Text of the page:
"LEATHER BRITCHES" SMITH AND THE GRABOW RIOT
© By W. T. Block
(click here for W. T. Block web page)
years 1911-1912 witnessed much labor strife throughout the East Texas and
Western Louisiana sawmill industry as the Brotherhood of Timber Workers sought
to unionize the mill hands. In Aug. 1911 there were 30 East Texas sawmills on
strike, but in general the mill owners refused to negotiate, often bringing in
immigrant strike breakers.
north Calcasieu Parish, Arthur L. Emerson, president of the Timber Workers and
about 200 strikers were likewise having no success. On July 7, 1912, he and
others visited the Canon sawmill, near Singer, where non-union laborers beat on
lunch buckets and pails, drowning out Emerson's voice as he tried to speak.
strikers then visited the Galloway Lumber Co. mill at Grabow, La., located west
of DeRidder on the Jasper and Eastern Railroad. The Grabow mill had been on
strike for several weeks, and J. T. Galloway had hired several shotgun guards
to protect the strike breakers in his plant.
Emerson and 75 strikers arrived after lunch, non-union workers again pounded on
buckets as Emerson tried to speak. Although no one knew who fired the first
shot, a general melee of bullets were exchanged for about 10 minutes between
the strikers and mill hands; and when the smoke lifted, 30 men lay on the
ground, both dead and wounded.
Martin and Decatur Hall, both union strikers, died instantly, as did A. T.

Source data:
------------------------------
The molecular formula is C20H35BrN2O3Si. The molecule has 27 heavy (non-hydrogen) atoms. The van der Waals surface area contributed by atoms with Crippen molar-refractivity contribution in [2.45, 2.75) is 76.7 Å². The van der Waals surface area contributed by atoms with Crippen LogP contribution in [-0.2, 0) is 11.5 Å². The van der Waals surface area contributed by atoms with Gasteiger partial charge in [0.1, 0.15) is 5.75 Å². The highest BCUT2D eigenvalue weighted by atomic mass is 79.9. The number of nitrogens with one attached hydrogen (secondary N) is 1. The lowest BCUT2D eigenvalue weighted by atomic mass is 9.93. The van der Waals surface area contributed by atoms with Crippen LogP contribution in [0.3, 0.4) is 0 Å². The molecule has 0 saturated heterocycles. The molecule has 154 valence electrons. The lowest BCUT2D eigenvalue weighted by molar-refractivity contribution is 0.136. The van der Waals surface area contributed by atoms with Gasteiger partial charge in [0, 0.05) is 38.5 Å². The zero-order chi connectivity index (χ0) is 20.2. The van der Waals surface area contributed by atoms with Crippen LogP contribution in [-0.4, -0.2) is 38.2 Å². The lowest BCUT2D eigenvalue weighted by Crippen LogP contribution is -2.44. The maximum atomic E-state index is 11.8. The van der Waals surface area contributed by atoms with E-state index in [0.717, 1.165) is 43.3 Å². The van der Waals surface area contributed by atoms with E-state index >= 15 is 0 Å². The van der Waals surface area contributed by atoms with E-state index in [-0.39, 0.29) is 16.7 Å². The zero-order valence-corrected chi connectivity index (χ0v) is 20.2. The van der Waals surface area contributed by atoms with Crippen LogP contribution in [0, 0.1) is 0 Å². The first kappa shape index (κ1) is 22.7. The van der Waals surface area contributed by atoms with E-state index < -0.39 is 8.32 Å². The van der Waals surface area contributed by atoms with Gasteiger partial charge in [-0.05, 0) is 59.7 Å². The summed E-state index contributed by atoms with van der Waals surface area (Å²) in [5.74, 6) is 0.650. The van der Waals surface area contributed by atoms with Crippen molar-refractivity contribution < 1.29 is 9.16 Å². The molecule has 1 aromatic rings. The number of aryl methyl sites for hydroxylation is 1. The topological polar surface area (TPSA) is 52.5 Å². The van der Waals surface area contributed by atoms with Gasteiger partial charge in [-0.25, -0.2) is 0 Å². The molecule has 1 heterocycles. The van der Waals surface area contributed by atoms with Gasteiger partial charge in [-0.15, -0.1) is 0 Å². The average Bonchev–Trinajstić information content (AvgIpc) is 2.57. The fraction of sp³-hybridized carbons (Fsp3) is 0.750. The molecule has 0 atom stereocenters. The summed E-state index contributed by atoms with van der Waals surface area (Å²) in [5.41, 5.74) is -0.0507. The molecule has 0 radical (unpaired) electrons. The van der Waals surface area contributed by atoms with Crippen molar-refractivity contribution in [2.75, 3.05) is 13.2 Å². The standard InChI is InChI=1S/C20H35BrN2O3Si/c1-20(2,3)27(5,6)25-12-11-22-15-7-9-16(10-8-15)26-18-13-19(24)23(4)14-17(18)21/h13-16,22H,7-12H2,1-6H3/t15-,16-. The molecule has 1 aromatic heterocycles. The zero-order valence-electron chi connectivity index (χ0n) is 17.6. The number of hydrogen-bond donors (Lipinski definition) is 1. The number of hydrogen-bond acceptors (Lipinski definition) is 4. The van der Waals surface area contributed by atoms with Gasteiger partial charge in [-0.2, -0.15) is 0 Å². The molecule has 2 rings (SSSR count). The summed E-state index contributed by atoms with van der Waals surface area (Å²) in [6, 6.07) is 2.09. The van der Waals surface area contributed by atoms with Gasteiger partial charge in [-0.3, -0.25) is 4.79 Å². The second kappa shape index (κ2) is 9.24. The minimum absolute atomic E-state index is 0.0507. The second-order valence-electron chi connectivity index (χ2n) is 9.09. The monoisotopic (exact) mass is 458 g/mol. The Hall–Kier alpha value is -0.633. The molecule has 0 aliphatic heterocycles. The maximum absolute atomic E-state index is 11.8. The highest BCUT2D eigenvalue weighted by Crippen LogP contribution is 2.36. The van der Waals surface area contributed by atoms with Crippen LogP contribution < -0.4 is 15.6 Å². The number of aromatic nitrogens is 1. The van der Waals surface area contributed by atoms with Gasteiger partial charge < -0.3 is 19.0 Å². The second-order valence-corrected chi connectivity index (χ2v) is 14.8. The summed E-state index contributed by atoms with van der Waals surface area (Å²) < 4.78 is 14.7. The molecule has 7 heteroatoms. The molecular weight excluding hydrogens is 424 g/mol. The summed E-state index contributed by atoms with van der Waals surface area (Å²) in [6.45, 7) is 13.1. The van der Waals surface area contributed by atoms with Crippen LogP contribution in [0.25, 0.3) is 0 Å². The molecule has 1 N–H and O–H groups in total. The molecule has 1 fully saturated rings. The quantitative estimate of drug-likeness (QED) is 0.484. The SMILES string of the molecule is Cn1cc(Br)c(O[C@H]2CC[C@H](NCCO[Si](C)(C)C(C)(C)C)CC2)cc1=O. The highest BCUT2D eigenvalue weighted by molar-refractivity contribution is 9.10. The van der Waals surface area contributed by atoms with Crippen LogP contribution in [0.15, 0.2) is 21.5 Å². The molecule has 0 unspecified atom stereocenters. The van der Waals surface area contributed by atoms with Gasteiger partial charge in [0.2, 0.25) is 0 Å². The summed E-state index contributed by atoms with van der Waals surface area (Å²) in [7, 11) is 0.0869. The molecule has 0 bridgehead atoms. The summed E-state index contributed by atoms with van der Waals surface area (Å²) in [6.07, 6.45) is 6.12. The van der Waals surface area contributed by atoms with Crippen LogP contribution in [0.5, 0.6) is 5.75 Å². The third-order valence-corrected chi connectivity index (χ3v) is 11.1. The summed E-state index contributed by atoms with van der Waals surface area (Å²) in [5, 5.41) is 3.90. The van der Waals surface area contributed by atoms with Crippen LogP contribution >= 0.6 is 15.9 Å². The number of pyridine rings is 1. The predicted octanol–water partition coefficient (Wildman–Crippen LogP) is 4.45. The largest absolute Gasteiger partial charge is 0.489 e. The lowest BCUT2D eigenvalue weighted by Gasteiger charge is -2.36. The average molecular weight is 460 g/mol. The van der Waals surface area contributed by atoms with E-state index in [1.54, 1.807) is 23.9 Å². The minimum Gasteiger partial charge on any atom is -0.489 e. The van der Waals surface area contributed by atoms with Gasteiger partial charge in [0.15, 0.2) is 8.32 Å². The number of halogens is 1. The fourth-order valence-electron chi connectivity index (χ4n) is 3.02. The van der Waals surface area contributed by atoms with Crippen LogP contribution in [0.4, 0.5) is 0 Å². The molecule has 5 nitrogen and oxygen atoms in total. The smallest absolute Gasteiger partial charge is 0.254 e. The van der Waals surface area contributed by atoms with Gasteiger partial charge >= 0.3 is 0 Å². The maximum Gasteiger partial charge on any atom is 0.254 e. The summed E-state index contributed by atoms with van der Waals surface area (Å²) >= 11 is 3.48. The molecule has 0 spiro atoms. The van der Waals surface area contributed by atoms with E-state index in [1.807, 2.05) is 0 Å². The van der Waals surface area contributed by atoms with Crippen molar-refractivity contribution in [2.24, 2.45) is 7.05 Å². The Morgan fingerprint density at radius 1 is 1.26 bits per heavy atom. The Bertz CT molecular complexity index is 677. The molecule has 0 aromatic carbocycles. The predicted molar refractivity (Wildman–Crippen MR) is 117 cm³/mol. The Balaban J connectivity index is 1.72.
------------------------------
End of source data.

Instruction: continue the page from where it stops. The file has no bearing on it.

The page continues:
Vincent and an unidentified immigrant, and a fifth man died later. Among the 25
wounded, Ed Brown and Bud Hickman were shot through the chest; J. 'rooky was
shot in the head, and the others had less serious wounds.
the fusillade, an eccentric desperado named Charles "Leather Britches"
Smith, who had accompanied Emerson, knelt as he fired dozens of bullets from
his Winchester into the sawmill. After the firing stopped, Leather Britches
ran hack into the forest, while Emerson's men fled in the direction of
Britches nickname resulted from his propensity to wear dirty, buckskin trousers
almost constantly. He was well-known in the Sabine River bottoms around Merryville,
where he always wore two pistols strapped to his waist, and he often engaged in
rifle demonstrations there. Smith's surname was most likely an alias, and it
was widely alleged that he was a fugitive from several murder warrants in West
Texas. Leather Britches was widely feared throughout Southwest Louisiana, and
having once been a logger, his sympathies were with the mill hands, who worked
a 60-hour week for $1.50 daily. It was reported too that Leather Britches swore
he would never he taken alive.
Galloway wired the governor, and Co. K, Louisiana National Guard, was quickly dispatched
to Grabow. Sheriff Reid and Deputies Del Charlan, Ike Meadows, Paul McMillan,
and James Broxton also arrived, and immediately they began arresting the union
strikers, until within two weeks, 65 of them were locked up and charged with
murder and conspiracy.
deputies doggedly pursued Smith in the jungles around Merryville, and eventually
they learned he was hiding out in an abandoned sawmill. On the morning of Sept.
25, soon after Leather Britches had awakened from his sleep beneath a log car,
the deputies ordered him to surrender. Instead as he reached for a gun, Smith
fell, riddled with bullets. His body was soon carried into Merryville, where it
was wired in a standing position with his guns, and a photographer took
numerous pictures of him, together with the deputies and general populace
beside the corpse.
On Oct. 7, 1912, Emerson and 8
others went on trial for murder, but a jury quickly acquitted them. Realizing
that public sympathies were with the striking union men, the district attorney
dropped all charges against the remainder.
Whoever Smith or "Leather Britches actually was,
he was talked about around the Merryville camp fires for many decades